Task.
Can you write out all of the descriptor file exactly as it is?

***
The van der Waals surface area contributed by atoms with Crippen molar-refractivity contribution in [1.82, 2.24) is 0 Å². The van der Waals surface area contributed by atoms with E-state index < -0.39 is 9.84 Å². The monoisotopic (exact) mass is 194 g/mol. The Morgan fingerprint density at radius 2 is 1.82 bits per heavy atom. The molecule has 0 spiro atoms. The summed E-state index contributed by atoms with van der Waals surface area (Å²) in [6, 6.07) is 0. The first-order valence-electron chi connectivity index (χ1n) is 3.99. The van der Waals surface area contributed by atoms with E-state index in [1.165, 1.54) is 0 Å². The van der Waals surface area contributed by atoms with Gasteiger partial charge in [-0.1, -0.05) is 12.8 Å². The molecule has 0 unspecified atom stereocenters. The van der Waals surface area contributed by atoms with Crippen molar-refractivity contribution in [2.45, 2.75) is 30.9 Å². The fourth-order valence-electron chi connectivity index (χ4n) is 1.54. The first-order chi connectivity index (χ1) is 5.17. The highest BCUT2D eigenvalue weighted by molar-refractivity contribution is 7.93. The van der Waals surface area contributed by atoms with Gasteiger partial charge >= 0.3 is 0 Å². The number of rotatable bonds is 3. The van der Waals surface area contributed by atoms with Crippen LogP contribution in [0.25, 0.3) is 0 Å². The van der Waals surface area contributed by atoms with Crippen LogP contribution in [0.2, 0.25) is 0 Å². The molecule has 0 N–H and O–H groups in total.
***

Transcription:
The van der Waals surface area contributed by atoms with Crippen molar-refractivity contribution in [1.82, 2.24) is 0 Å². The van der Waals surface area contributed by atoms with E-state index < -0.39 is 9.84 Å². The monoisotopic (exact) mass is 194 g/mol. The Morgan fingerprint density at radius 2 is 1.82 bits per heavy atom. The molecule has 0 spiro atoms. The summed E-state index contributed by atoms with van der Waals surface area (Å²) in [6, 6.07) is 0. The first-order valence-electron chi connectivity index (χ1n) is 3.99. The van der Waals surface area contributed by atoms with E-state index in [1.165, 1.54) is 0 Å². The van der Waals surface area contributed by atoms with Gasteiger partial charge in [-0.1, -0.05) is 12.8 Å². The molecule has 0 unspecified atom stereocenters. The van der Waals surface area contributed by atoms with Crippen molar-refractivity contribution in [2.45, 2.75) is 30.9 Å². The fourth-order valence-electron chi connectivity index (χ4n) is 1.54. The first-order chi connectivity index (χ1) is 5.17. The highest BCUT2D eigenvalue weighted by molar-refractivity contribution is 7.93. The van der Waals surface area contributed by atoms with Gasteiger partial charge >= 0.3 is 0 Å². The number of rotatable bonds is 3. The van der Waals surface area contributed by atoms with Crippen LogP contribution in [0.25, 0.3) is 0 Å². The van der Waals surface area contributed by atoms with Crippen LogP contribution in [0.2, 0.25) is 0 Å². The molecule has 0 N–H and O–H groups in total.